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Obama's health effort a tough sell

WASHINGTON — Moderate congressional Democrats, a bloc that's crucial to the fate of President Obama's renewed health care effort, offered only mild endorsements of his new plan Tuesday, while warning that it faces a difficult legislative path.

"It's very constructive," Senate Budget Committee Chairman Kent Conrad, D-N.D., said of the blueprint that Obama released Monday. "But how this is done is not clear to me at this moment."

The president's self-described "opening bid," in anticipation of his bipartisan health care summit Thursday, combines elements of separate bills that the Senate and the House of Representatives passed last year with only a single Republican vote.

The estimated $950 billion, 10-year package would require most people to buy coverage, would provide insurance subsidies for lower-income families, and would impose new taxes on higher incomes and more expensive insurance policies.

Because of Obama's pending summit, virtually no Democrats wanted to criticize the president's effort publicly, but it was clear that once the summit's over, the White House faces political and substantive problems in getting a comprehensive package approved.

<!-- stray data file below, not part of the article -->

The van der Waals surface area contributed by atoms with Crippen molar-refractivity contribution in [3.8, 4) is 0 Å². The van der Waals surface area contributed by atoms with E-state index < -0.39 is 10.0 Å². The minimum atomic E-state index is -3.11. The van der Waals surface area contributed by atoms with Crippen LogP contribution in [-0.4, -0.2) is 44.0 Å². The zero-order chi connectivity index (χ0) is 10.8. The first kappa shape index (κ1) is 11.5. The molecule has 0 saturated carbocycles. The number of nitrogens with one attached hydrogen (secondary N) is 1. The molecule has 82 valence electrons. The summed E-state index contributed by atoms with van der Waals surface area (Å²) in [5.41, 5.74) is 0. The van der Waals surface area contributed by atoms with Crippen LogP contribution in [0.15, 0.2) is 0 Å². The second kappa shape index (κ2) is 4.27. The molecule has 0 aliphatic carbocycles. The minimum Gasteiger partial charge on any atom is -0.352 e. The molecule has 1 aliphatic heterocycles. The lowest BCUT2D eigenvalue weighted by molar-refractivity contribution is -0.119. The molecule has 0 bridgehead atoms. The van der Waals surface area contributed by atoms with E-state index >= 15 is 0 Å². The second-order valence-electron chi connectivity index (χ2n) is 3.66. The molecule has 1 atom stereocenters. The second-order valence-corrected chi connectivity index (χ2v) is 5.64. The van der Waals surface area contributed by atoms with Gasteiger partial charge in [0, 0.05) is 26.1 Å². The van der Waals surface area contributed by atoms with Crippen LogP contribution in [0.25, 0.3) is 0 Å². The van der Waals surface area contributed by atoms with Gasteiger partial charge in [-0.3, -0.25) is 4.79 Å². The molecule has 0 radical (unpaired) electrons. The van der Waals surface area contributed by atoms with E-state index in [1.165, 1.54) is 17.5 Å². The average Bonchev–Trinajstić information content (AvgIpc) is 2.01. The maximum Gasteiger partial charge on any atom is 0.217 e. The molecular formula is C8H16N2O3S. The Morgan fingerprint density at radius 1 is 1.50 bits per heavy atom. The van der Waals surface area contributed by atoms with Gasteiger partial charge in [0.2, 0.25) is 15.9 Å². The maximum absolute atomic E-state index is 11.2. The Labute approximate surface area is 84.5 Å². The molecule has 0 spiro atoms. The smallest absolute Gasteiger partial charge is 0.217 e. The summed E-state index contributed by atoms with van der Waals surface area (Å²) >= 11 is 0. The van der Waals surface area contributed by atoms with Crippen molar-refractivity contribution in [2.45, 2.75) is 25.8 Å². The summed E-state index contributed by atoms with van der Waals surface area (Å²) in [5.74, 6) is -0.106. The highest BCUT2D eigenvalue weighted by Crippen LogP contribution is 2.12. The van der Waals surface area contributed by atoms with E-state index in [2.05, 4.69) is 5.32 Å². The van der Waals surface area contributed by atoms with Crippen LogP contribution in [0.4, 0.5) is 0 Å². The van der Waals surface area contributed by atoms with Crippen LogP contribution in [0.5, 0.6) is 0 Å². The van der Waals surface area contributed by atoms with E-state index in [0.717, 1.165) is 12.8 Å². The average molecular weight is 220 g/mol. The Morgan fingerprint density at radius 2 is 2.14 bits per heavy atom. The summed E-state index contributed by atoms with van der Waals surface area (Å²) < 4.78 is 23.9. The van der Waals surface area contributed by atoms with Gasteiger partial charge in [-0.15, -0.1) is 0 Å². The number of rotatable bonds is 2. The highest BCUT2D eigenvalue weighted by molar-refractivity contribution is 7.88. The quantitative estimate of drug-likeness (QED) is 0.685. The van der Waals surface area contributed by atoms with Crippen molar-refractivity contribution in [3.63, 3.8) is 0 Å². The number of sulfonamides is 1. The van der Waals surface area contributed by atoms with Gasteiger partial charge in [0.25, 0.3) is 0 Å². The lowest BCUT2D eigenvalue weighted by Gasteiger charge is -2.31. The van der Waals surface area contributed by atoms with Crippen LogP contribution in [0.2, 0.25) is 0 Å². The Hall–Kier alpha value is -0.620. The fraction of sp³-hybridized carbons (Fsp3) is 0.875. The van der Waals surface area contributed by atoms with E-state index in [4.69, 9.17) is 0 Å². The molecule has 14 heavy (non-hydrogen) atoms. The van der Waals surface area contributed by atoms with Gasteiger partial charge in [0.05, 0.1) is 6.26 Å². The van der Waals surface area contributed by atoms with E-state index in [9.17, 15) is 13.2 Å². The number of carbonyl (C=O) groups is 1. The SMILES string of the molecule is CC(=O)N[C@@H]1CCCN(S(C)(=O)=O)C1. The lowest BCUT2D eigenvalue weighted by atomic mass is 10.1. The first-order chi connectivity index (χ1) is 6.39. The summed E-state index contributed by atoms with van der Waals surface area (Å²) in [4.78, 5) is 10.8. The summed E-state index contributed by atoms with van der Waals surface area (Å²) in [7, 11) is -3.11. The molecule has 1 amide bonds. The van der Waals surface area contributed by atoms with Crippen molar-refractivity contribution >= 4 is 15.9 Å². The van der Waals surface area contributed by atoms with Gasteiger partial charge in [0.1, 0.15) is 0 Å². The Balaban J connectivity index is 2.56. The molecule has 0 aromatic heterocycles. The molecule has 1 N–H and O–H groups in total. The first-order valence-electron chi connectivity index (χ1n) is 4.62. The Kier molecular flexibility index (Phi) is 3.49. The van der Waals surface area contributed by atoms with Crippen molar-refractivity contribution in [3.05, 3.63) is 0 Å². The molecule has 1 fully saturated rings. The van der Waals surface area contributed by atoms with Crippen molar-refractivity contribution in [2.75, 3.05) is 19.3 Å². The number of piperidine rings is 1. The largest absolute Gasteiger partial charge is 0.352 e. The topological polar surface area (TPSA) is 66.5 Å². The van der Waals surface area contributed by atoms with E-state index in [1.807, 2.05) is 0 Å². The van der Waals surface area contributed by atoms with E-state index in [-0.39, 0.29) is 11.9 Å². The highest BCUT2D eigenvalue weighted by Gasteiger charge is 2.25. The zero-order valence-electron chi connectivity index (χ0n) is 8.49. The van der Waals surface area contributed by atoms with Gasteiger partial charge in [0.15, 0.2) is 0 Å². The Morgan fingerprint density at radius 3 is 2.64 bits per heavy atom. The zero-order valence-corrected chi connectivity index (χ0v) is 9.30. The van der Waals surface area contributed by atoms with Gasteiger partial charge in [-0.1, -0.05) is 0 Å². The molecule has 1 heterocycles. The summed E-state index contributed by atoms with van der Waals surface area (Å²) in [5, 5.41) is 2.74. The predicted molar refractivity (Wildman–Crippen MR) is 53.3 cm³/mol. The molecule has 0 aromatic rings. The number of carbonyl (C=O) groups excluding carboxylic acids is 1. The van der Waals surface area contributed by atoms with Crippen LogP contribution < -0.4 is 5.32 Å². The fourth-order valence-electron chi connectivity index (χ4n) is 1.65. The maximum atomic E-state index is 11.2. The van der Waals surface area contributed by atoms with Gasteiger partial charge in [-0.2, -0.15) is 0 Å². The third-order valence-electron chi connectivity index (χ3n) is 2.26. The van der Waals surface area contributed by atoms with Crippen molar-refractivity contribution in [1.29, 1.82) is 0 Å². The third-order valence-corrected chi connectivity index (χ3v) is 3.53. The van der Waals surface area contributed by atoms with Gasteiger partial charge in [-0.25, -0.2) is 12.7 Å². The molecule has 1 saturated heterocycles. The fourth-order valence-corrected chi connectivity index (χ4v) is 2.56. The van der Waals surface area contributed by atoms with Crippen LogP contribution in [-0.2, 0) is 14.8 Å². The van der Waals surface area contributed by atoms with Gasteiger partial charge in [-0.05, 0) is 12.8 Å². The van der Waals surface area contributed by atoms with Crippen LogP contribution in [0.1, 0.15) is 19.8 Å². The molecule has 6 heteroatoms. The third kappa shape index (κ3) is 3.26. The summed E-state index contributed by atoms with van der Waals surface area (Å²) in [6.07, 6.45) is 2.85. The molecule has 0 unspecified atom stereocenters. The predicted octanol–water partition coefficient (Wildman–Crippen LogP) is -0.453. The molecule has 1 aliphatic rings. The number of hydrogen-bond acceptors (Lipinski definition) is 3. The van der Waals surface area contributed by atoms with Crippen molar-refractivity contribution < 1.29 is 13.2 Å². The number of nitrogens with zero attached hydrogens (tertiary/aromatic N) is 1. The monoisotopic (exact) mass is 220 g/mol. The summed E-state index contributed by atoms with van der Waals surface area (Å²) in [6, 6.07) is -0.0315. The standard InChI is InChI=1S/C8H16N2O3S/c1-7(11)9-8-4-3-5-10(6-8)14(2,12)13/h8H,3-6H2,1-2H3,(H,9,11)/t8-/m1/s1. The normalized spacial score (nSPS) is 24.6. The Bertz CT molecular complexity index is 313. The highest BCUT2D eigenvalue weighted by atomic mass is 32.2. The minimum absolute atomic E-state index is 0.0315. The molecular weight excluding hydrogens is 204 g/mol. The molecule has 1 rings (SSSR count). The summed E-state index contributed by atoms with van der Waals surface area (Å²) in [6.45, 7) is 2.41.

House Republicans huddled Tuesday, and afterward they were adamant that the president's plan is an expensive, big-government mess.

"House Republicans will continue to oppose any effort to use this so-called 'summit' as a media preamble to forcing through ObamaCare 2.0," said House Republican Conference Chairman Mike Pence of Indiana.

Senate Republican leader Mitch McConnell of Kentucky was equally resolute. "The American people thought the debate on this approach to reform was over," he said on the Senate floor. "Yet here we are, once again, being told by the White House that we have to consider the same health care bills that caused such a backlash across the country in December."

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